Ambassador Andrew Young, co-founder of Why Tuesday?, is a former U.S. Congressman and mayor of Atlanta. This op-ed originally appeared on The Huffington Post.
Last week, American voters swept in a new crop of leaders, and once again brought change to Washington, DC. What has not changed, however, is the precariously low voter participation in our nation. This year barely more than 40 percent of eligible Americans voted, while more than a third of those who voted in 2008 stayed home. Our country should follow in the footsteps of the citizens of San Francisco, who voted to remove one of the biggest causes of low voter participation: voting on Tuesdays. The history of the civil rights movement deserves as much. Let me explain.
Forty-five years ago, President Lyndon B. Johnson put on his coat, took his daughters by the hand, and went to the Capitol for a historic event that was his happiest day as an American — signing the Voting Rights Act of 1965. As he sat with fountain pen in hand, surrounded by an unusual group of allies, from Everett Dirksen to Martin Luther King, LBJ made a prediction: “And every family across this great entire searching land will live stronger in liberty, will live more splendid in expectation, and will be prouder to be American because of the act that you have passed that I will sign today.”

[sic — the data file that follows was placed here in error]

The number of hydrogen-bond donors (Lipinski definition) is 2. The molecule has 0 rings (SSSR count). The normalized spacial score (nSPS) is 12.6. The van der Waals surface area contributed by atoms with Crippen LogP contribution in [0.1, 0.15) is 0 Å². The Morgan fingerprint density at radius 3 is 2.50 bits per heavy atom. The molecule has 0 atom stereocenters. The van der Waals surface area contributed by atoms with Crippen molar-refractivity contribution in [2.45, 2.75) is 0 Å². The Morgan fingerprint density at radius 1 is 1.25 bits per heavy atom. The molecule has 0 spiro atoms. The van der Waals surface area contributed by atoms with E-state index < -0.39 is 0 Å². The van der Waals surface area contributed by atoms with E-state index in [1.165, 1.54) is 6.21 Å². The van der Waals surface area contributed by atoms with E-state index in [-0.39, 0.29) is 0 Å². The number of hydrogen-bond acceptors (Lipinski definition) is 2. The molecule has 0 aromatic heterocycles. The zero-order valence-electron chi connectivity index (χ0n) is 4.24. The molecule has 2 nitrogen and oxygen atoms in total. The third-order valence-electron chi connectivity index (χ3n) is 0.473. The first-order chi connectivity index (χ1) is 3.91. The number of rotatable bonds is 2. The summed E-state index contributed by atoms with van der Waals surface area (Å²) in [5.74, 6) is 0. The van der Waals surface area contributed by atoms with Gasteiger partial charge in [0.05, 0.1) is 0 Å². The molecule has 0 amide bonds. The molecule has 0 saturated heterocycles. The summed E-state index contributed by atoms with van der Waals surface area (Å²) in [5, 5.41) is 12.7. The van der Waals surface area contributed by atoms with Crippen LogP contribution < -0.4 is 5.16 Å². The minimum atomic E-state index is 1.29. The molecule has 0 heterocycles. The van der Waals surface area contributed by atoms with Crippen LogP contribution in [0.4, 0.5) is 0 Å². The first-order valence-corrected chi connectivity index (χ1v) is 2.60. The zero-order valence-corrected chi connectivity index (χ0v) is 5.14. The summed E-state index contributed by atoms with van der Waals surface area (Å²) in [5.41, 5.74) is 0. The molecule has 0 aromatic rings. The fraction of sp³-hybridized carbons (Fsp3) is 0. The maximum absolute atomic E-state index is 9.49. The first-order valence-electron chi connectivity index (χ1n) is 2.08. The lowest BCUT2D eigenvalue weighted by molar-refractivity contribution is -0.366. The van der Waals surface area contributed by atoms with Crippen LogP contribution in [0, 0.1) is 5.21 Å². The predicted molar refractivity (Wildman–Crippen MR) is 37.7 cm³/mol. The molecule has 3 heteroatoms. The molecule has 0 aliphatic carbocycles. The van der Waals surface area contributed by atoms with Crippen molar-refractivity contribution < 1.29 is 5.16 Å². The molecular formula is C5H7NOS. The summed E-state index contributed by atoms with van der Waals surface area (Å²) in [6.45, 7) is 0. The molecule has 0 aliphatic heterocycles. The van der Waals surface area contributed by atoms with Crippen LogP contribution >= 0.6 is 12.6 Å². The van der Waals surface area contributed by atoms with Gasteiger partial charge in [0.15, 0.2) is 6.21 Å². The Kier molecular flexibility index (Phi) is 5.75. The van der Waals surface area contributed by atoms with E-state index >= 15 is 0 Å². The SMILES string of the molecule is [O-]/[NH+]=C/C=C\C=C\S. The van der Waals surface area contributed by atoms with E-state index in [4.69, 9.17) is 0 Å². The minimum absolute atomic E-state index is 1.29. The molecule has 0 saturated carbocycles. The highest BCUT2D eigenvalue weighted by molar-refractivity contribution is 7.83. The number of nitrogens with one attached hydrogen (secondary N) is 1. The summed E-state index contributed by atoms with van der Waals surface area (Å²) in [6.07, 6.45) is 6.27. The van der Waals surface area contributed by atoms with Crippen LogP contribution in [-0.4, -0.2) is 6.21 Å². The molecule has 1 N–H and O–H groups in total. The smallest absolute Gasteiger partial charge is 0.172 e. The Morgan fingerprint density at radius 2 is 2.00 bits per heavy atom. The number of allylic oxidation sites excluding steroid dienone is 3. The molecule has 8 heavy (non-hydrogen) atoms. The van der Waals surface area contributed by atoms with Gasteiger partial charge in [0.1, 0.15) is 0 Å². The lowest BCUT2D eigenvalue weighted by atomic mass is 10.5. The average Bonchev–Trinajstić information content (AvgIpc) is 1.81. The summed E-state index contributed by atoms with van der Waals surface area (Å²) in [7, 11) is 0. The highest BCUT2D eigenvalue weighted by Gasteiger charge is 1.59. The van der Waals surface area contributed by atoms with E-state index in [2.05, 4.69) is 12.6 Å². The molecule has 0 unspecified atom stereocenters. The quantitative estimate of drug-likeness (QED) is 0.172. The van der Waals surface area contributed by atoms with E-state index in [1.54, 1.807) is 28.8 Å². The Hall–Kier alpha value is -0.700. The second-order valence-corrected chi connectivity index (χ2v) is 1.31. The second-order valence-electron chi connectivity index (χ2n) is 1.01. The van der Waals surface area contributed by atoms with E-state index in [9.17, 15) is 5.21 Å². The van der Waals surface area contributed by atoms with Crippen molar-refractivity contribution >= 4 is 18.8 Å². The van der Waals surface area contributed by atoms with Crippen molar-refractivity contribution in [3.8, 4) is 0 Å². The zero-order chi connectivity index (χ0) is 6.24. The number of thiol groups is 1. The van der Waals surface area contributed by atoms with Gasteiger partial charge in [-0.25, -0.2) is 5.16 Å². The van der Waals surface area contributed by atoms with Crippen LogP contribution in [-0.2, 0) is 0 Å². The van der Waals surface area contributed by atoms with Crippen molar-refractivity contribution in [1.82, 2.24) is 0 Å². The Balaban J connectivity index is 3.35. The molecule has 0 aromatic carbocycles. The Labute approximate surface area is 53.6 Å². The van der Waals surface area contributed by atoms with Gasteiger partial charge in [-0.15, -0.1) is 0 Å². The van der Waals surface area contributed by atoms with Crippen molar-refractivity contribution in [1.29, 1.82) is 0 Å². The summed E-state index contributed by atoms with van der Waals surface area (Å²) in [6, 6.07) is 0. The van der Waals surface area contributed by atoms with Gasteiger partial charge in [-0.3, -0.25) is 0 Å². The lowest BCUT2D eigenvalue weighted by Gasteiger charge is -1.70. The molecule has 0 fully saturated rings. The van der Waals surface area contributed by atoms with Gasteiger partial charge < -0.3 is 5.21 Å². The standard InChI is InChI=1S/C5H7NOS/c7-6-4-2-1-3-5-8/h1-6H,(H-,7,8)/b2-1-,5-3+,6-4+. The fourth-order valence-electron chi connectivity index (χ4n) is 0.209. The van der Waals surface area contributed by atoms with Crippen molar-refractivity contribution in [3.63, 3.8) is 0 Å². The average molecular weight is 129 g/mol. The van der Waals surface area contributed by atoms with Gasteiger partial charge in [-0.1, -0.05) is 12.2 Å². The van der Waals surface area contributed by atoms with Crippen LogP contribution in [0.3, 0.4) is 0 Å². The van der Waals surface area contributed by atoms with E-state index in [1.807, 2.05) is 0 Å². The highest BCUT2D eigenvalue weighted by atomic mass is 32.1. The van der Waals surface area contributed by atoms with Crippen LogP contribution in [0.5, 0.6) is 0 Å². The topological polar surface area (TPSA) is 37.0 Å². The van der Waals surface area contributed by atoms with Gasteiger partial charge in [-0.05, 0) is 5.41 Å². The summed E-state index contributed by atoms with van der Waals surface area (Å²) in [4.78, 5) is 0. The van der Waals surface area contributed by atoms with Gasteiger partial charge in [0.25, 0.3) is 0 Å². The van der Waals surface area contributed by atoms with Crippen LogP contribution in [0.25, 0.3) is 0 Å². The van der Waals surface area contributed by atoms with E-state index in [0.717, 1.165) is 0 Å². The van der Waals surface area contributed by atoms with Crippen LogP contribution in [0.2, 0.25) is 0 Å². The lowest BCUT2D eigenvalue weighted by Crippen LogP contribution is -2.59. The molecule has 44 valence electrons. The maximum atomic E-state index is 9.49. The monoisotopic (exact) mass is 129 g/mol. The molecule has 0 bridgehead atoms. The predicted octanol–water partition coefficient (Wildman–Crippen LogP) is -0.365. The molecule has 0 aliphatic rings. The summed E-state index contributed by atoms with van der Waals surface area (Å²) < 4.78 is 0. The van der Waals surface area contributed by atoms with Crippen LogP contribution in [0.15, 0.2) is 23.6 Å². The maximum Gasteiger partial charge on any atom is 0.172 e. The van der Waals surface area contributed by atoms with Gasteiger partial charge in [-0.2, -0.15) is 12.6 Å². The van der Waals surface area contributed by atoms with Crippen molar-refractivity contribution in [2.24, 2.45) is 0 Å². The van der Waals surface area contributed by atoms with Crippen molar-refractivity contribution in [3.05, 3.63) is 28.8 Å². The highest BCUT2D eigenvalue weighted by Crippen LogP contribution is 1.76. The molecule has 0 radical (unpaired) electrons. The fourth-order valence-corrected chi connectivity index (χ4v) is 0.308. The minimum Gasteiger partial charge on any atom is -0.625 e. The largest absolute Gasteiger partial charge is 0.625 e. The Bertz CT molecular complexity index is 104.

The Voting Rights Act made a huge difference in peoples’ lives, confirming everyone’s right to vote — but that did not mean that those having the right would fulfill it by going to the voting booth. Sadly, “that short step into the voting booth and the greatest step for society” as Martin would herald, has gotten longer and longer, not shorter and shorter. Since 1968, the turnout of American voters in federal elections has gone down every single time save once. And now our nation ranks 139 out of 172 countries worldwide in voter turnout and dead last among the G8. The problem certainly isn’t the lack of resources; more money is spent in American elections by far than anywhere in the world. This year alone over $4 billion dollars will be spent hoping that 40,000,000 votes will be cast. That’s $100 per vote. How can we, the nation that created and nurtured modern democratic principles, expect other countries to see us as a model when we are such laggards in voter participation? (more…)